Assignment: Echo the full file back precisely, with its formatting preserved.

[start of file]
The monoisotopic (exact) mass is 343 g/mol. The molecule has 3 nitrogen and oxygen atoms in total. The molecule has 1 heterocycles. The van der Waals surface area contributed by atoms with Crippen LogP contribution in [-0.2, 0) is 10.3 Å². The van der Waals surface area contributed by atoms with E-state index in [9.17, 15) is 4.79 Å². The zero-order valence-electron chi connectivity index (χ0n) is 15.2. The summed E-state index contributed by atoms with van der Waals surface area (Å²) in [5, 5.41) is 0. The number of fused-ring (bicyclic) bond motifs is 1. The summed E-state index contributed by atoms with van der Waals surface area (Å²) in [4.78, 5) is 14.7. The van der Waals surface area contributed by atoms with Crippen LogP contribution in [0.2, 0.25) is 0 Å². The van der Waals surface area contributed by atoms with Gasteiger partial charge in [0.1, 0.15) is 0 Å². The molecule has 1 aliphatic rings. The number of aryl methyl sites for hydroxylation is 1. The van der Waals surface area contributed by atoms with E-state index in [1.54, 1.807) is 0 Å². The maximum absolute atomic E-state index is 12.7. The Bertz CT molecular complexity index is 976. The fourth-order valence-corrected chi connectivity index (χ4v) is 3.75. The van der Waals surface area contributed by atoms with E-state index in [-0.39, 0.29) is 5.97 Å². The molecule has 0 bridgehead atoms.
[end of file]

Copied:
The monoisotopic (exact) mass is 343 g/mol. The molecule has 3 nitrogen and oxygen atoms in total. The molecule has 1 heterocycles. The van der Waals surface area contributed by atoms with Crippen LogP contribution in [-0.2, 0) is 10.3 Å². The van der Waals surface area contributed by atoms with E-state index in [9.17, 15) is 4.79 Å². The zero-order valence-electron chi connectivity index (χ0n) is 15.2. The summed E-state index contributed by atoms with van der Waals surface area (Å²) in [5, 5.41) is 0. The number of fused-ring (bicyclic) bond motifs is 1. The summed E-state index contributed by atoms with van der Waals surface area (Å²) in [4.78, 5) is 14.7. The van der Waals surface area contributed by atoms with Crippen LogP contribution in [0.2, 0.25) is 0 Å². The van der Waals surface area contributed by atoms with Gasteiger partial charge in [0.1, 0.15) is 0 Å². The molecule has 1 aliphatic rings. The number of aryl methyl sites for hydroxylation is 1. The van der Waals surface area contributed by atoms with E-state index in [1.54, 1.807) is 0 Å². The maximum absolute atomic E-state index is 12.7. The Bertz CT molecular complexity index is 976. The fourth-order valence-corrected chi connectivity index (χ4v) is 3.75. The van der Waals surface area contributed by atoms with E-state index in [-0.39, 0.29) is 5.97 Å². The molecule has 0 bridgehead atoms.